In this blog post we’ll hear from Nada Al-Naemyi who is undertaking a work placement with us as part of her postgraduate Museum Studies course at The University of Glasgow. Nada is a qualified architect and also holds a PhD in architecture and climate change.
For my work placement at The Glasgow School of Art Archives and Collections, I have been cataloguing a collection of architectural drawings created by Prof. Christopher Platt while he was a student at The Mackintosh School of Architecture from 1974-1981. It is a large collection including architectural detail drawings, freehand sketches and photographs taken by the architect throughout his studies at GSA.
Recently, Prof. Chris Platt donated his student papers to GSA’s Archives and Collections in order to make them accessible to GSA architectural students and other public audiences. Despite the fact that this collection is large, it had been well organised and retained the original order showing the architect’s efforts to keep his student papers in good condition. The collection is valuable for both architectural students and researchers. It shows the architect’s style from his early years as a student at the MSA prior to his career as a professional architect and becoming Head of The Mackintosh School of Architecture.
As a student, Chris Platt spent his first three years studying architecture as a part time student while living and working in Greenock, then he finished his fourth and fifth years studying full time. In his fourth year, Platt, along with a fellow student, preferred to design and write about an architectural boardgame instead of write a 10,000 words dissertation.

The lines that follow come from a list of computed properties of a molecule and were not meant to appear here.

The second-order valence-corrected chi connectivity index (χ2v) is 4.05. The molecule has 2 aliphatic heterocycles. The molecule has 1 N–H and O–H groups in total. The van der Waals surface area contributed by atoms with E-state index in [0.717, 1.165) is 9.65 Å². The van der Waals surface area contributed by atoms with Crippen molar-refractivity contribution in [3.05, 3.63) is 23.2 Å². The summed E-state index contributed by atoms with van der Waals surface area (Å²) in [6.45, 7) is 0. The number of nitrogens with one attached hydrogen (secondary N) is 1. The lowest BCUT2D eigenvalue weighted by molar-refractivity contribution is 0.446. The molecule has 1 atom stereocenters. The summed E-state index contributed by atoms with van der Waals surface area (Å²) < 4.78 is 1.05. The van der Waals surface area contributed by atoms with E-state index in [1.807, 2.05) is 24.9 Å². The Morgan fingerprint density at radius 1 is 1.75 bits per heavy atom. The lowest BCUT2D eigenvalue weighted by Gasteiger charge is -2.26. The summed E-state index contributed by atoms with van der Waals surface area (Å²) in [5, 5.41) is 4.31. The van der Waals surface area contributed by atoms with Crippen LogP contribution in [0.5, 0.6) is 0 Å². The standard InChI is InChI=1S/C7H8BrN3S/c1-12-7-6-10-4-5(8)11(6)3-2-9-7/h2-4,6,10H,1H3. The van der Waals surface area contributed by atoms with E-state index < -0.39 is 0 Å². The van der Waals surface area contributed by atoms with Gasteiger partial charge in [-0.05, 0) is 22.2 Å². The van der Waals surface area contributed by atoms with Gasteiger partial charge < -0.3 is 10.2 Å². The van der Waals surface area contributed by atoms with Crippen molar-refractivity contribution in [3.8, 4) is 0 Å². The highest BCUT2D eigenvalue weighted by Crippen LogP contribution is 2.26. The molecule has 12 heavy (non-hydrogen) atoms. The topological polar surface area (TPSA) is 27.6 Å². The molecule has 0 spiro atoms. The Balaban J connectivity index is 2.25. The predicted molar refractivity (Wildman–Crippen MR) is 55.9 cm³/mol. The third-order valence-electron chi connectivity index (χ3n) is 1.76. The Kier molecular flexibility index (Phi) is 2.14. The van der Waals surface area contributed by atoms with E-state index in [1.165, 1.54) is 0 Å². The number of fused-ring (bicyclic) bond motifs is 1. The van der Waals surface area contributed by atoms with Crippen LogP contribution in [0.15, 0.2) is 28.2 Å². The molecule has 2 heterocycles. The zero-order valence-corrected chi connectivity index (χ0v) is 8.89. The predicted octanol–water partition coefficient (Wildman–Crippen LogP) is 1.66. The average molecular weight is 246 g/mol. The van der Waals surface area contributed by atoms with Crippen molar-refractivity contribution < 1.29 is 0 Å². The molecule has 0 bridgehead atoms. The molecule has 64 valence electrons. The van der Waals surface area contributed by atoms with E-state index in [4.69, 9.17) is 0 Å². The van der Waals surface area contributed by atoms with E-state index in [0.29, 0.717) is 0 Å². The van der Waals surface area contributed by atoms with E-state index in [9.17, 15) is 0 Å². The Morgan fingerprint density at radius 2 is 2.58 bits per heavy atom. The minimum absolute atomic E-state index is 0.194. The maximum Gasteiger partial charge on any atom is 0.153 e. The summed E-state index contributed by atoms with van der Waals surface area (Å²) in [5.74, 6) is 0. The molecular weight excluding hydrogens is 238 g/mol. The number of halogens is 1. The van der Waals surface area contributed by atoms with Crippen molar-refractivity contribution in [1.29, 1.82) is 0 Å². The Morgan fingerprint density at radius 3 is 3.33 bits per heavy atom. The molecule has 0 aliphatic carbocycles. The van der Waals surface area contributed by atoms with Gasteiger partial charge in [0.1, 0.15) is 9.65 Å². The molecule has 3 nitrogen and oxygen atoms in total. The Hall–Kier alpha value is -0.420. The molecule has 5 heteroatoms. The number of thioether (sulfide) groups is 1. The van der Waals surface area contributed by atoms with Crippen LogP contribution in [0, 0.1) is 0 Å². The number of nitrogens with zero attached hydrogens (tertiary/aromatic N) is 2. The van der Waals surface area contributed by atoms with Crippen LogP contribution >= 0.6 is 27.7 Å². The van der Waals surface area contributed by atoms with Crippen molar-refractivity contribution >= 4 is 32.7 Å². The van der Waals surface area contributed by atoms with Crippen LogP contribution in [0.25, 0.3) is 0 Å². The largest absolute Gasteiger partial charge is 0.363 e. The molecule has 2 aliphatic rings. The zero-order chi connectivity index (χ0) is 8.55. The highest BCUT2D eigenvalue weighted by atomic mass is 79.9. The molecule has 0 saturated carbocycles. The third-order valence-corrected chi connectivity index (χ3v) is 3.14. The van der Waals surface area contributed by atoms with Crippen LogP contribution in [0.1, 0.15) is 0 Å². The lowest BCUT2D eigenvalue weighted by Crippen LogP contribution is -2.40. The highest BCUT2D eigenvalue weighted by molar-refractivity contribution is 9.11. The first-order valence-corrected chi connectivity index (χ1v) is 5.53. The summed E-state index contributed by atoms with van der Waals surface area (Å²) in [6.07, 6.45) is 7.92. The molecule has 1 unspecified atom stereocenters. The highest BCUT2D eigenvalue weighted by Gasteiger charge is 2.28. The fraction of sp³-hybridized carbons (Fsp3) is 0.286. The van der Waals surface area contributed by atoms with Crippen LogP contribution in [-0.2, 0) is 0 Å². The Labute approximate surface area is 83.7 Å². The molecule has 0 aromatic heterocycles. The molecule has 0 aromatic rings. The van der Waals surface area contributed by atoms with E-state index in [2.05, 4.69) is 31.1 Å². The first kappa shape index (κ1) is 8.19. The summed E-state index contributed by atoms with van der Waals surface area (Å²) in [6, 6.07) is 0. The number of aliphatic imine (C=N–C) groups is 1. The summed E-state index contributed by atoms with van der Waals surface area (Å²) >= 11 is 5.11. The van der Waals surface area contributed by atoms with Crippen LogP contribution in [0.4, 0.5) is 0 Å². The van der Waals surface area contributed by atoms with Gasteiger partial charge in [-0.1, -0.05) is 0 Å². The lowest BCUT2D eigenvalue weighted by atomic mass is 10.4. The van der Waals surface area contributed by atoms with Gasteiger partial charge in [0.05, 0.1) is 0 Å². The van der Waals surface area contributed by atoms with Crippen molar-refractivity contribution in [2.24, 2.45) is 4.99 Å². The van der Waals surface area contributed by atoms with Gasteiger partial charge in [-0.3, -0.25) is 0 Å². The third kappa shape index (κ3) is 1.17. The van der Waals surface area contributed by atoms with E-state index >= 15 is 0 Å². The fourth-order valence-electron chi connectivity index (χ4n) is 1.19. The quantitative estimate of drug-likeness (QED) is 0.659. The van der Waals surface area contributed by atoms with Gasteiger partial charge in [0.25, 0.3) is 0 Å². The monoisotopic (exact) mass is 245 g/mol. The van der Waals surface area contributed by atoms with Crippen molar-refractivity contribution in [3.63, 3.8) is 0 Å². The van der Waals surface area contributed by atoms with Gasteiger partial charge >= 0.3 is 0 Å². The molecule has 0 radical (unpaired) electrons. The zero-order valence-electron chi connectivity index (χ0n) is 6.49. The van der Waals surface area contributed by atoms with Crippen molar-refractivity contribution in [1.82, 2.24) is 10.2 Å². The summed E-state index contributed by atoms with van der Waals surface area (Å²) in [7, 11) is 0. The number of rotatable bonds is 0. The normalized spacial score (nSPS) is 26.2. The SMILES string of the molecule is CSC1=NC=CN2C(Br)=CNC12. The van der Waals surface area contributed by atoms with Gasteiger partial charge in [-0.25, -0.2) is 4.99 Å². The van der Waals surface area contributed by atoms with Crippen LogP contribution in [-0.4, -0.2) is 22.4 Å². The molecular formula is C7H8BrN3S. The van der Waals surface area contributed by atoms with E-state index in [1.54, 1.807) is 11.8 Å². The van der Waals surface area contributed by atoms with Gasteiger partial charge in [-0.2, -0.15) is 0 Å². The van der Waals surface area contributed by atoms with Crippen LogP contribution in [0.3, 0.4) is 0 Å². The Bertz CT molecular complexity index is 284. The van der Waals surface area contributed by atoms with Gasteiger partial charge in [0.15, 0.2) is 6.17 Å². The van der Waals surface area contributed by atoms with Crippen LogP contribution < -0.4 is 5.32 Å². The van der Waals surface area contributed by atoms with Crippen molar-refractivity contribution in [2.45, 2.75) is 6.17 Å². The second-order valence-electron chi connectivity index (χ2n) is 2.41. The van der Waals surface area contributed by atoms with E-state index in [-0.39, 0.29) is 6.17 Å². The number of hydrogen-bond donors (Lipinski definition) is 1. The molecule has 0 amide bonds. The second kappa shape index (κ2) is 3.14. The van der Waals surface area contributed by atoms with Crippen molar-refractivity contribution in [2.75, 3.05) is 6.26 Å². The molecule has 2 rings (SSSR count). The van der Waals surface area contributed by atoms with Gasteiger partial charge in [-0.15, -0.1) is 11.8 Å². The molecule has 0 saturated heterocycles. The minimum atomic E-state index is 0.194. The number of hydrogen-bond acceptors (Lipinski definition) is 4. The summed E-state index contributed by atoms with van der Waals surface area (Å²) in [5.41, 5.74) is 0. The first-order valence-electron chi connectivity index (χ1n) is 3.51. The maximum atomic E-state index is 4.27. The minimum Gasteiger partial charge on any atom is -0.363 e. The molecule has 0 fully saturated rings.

A few weeks ago, Chris Platt visited the Archives and Collections to have a look at the draft catalogue of his collection and talk to me about his work. I personally was delighted to meet Prof. Platt and have a chat with him regarding the material I have been working on.
Platt was teaching and writing alongside his private practice. He believes that “The discipline of research is embedded in the creative architectural process as well as in the realisation process of building buildings”. If we look back to his student papers, it is easy to see this even in his student work. Starting from first year projects, including the study of traditional buildings in Glasgow and vernacular buildings from Scottish rural areas showed the progress of his understanding of traditional buildings and their harmony with the surrounding environment. Several freehand sketches of some of Glasgow’s building facades, like Glasgow Cathedral, tenements, and multi-storey flats represent the process of learning from tradition. In his third-year material related to a project to study a family house in the style of Richard Meier, Platt did an analysis study aimed at addressing the priorities and the main design issues used in some of Meier’s private and public buildings. It is the practice of researching that would inspired students to be creative by learning from pioneers.
Either learning from tradition or learning from pioneers, Platt’s student papers come with his professional’s vision to “explore aspects of tradition, history and memory to innovate new contemporary architecture”. For this reason, this collection is of special significance for both academics and practitioners. The collection is almost fully catalogued and will soon be available to view online Here. As part of my project I’ve also been digitising a sample of the material to help give users a flavour of the collection. The resulting images will also soon be available online.